Free microvascular flaps are an established method for soft tissue reconstruction following ablative oncological surgery in the head and neck. Functional reconstructions of the hypopharynx and the pharyngoesophageal segment (PES) are of particular relevance, as they are highly demanding surgical procedures. So far, the radial forearm free flap (RFFF) and the free jejunal transfer have been the transplants predominantly used for this purpose. The lateral upper arm free flap (LUFF) presents an alternative method for the fasciocutaneous tissue transfer. We report on our experience with the LUFF in a 56-year-old male patient with a pT3pN0M0 squamous cell carcinoma of the hypopharynx. A pharyngocutaneous fistula developed 5 days after pharyngolaryngectomy with bilateral neck dissection. The fistula was localized between the pharyngeal constrictor muscle and the esophagus and was closed with an LUFF from the left arm. Excellent flap adaptation to the remaining pharyngeal mucosa was observed. Although the length of the vascular pedicle and the diameter of the vessels in the LUFF are smaller than those in the RFFF, neither pedicle length nor vessel diameter proved to be a problem. The LUFF can be recommended as a well-vascularized, relatively safe and reliable flap for reconstruction of tubular structures such as the hypopharynx and the PES after tumor ablation and as an alternative to the RFFF. The flexibility of the LUFF allows surgeons to reconstruct the anatomy of the lost soft tissues as adequately as possible.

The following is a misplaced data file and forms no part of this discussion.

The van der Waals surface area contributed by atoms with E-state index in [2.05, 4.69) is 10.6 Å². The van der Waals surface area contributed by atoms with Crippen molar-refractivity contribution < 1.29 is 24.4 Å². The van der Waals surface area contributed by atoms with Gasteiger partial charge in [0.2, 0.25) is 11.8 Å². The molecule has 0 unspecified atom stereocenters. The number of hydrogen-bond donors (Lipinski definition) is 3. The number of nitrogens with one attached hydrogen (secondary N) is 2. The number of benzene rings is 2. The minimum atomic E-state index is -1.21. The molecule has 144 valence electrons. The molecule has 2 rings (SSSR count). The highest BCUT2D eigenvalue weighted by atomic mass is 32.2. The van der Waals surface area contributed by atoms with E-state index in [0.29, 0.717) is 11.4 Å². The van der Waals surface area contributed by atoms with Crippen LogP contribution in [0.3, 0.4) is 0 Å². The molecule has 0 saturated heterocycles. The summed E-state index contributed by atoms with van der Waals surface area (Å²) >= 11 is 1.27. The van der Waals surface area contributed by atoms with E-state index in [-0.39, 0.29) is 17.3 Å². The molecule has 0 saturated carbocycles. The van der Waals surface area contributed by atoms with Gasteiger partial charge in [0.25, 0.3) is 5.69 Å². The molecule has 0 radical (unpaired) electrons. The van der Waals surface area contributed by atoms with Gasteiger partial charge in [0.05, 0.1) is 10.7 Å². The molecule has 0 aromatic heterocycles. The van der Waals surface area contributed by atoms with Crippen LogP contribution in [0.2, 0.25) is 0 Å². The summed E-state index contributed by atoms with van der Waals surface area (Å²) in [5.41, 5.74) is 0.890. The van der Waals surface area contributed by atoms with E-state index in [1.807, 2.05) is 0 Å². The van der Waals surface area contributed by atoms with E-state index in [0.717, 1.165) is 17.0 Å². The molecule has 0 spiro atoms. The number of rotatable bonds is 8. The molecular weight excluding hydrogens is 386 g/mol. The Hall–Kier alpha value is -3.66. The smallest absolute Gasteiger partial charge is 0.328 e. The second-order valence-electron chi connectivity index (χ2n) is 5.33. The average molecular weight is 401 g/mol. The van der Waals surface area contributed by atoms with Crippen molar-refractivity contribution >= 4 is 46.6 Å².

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ranking = 1
keywords = esophagus
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4/33. Delayed pharyngo-esophageal perforation: rare complication of anterior cervical spine surgery.

    An injury to the pharynx and esophagus is a known complication of anterior cervical spine surgery. Two cases of delayed pharyngo-esophageal perforation following anterior cervical spine surgery that resulted in fistula are presented. We postulate that graft displacement and dislodgement of implant with resulting esophageal erosion was responsible for this complication.
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ranking = 1
keywords = esophagus
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5/33. Fibreoptic intubation in cicatricial membranes of the pharynx.